“a unique opportunity — and responsibility — to expose this inhumane and unjust law to the millions of American viewers who will turn in to watch the games… it wouldn’t be right to air the opening ceremonies, which is an hours-long advertisement for the host country, without acknowledging that a whole segment of the Russian population — not to mention foreign athletes and visitors — can be jailed for an immutable aspect of their identity.”
An LGBT rights group called Truth Wins Out did Griffin one better and started a petition asking NBC to make Rachel Maddow a “Special Human Rights Correspondent” during the Games. The National Lesbian and Gay Journalists Association (NLGJA) also released a statement asking NBC to “include LGBT athletes in your coverage, and put into context the personal challenge attending the Winter Olympic Games presents for them,” as well as offering their combined expertise, perspective, and assistance.
As of yet, NBC has failed to bite. Beyond promising their LGBT employees that they will do “everything possible to keep them safe” despite the laws, and making statements about how they “strongly support equal rights and the fair treatment of all people,” the broadcasting brass has been pretty vague about how they plan to deal with the human rights abuses occuring in the country they are, traditionally, supposed to be buttering up. NBC Sports Group chairman Mark Lazarus said that the laws will be addressed “if they impact any part of the Olympic Games.” This seems less like a promise to tackle the hard issues, and more like a plea to the Russian government to sweep anything under the rug that won’t look good over uplifting horn music, not unlike Sports Minister Mutko’s plea to the international media to “calm down.” A Media Matters report shows that, as of August 9th, NBC had devoted about 12 minutes of airtime to the upcoming Games, only 3% of which even mentioned the discriminatory legislation.
NBC’s track record at past games isn’t exactly gold either. They’ve held exclusive American broadcasting rights since 1996, and as scholar Cassandra Schwarz points out, “Olympic Games media coverage has become increasingly limited, allowing the IOC to have greater control over popular perceptions of the Games.” During the the 2000 Sydney Games, for example, “In hopes of downplaying Australia’s long and brutal history of racism towards Aboriginal peoples, the Olympics was promoted with an aim to package “Aboriginality” as a recognized and celebrated component of Australia’s “multiculturalism.” So rather than drawing international attention to humans rights abuses that were still occurring, the involvement of a marginalized people just helped legitimize the false and flattering image the Australian government wanted. (Obviously similar histories are swept under the rug every time the United States hosts the Olympics, regardless of television outlet.)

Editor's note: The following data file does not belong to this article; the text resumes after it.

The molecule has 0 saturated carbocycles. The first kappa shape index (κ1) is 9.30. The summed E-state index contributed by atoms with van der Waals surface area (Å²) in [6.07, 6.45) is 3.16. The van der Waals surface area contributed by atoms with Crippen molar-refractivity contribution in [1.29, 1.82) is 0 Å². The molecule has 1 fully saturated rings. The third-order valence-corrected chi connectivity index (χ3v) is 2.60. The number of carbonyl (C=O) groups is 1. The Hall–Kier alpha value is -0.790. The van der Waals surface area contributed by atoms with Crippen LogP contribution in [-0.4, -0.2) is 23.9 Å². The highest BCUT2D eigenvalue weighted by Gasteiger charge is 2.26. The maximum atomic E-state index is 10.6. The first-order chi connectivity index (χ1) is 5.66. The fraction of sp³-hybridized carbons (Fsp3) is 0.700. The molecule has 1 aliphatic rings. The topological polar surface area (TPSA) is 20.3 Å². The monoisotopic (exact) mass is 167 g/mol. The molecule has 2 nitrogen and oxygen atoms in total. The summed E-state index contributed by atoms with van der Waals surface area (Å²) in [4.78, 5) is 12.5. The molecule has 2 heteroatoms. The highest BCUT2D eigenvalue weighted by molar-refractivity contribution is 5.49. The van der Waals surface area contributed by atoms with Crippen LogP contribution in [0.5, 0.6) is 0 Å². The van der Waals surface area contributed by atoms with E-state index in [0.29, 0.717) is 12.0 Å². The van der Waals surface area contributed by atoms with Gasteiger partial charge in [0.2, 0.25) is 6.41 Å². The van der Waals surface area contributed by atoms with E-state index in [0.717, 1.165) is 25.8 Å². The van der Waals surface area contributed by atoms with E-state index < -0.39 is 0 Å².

The IOC and major media outlets also came under fire during the 2008 Beijing Games for counting on the country to clean up its act before the games and for failing to address the degree to which it didn’t. Beijing itself was called out for silencing critics, giving only lip service to protesters, and blocking internet access. Russia is doing the same — reports by Human Rights Watch show that authorities have already “harassed and pursued criminal charges against journalists, apparently in retaliation for their legitimate reporting” on abuse of migrant workers, disappearing taxpayer money, and forcible eviction associated with the Games. Based on past experience, we can’t count on small news outlets to have the resources or clout necessary to properly chase these stories, and we can’t count on NBC to use its considerable influence to do it either.
When people talk about how the US dropped the ball in 1936, they often mention how there was hardly a contrary peep from US journalists, as they were taken in by Germany’s well-scrubbed facade. Let’s not let that happen again.
Organize official protests
In another New York Times editorial (the Gray Lady has good Olympic instincts), Frank Bruni imagined the US team staging a “not ostentatious,” “subtly recurring,” and “wordlessly mocking” rainbow flag parade during the opening ceremonies. He went so far as to suggest “something small stitched into the uniforms” to serve as a national visual statement.
Historian David Wallechinsky agrees that people should call the Russian government’s bluff, suggesting that athletes “smuggle banners into one of the stadiums” and asking “what are the Russian authorities going to do, arrest people right in the middle of the Olympics?” (And if they did, NBC would certainly have to report on it). Leading Russian LGBT activist Nikolai Alekseyev is organizing a Sochi Pride March to coincide with the opening ceremony (his earlier efforts to open a Sochi Pride House were shut down by the authorities). Alekseyev hopes that a march “will be much more effective [than a boycott] to draw attention to official homophobia in Russia all around the world and expose the hypocrisy of the International Olympic Committee.”